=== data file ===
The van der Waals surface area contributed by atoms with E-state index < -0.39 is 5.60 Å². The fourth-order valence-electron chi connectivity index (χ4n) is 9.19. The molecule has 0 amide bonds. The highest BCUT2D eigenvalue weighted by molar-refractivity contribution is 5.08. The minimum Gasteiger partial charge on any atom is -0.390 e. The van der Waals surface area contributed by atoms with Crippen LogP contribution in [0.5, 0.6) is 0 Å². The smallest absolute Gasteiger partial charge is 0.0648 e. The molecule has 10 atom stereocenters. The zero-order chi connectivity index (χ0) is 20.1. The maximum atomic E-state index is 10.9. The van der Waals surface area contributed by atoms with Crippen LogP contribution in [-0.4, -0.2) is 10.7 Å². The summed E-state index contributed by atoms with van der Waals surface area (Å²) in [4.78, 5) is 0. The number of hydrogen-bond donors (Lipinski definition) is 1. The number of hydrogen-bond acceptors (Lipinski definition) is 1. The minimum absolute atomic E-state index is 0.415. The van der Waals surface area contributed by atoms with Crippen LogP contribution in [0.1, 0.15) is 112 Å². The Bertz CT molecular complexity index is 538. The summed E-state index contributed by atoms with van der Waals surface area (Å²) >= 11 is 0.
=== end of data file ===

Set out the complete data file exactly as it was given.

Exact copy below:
The van der Waals surface area contributed by atoms with E-state index < -0.39 is 5.60 Å². The fourth-order valence-electron chi connectivity index (χ4n) is 9.19. The molecule has 0 amide bonds. The highest BCUT2D eigenvalue weighted by molar-refractivity contribution is 5.08. The minimum Gasteiger partial charge on any atom is -0.390 e. The van der Waals surface area contributed by atoms with Crippen LogP contribution in [0.5, 0.6) is 0 Å². The smallest absolute Gasteiger partial charge is 0.0648 e. The molecule has 10 atom stereocenters. The zero-order chi connectivity index (χ0) is 20.1. The maximum atomic E-state index is 10.9. The van der Waals surface area contributed by atoms with Crippen LogP contribution in [-0.4, -0.2) is 10.7 Å². The summed E-state index contributed by atoms with van der Waals surface area (Å²) in [4.78, 5) is 0. The number of hydrogen-bond donors (Lipinski definition) is 1. The number of hydrogen-bond acceptors (Lipinski definition) is 1. The minimum absolute atomic E-state index is 0.415. The van der Waals surface area contributed by atoms with Crippen LogP contribution in [0.1, 0.15) is 112 Å². The Bertz CT molecular complexity index is 538. The summed E-state index contributed by atoms with van der Waals surface area (Å²) >= 11 is 0.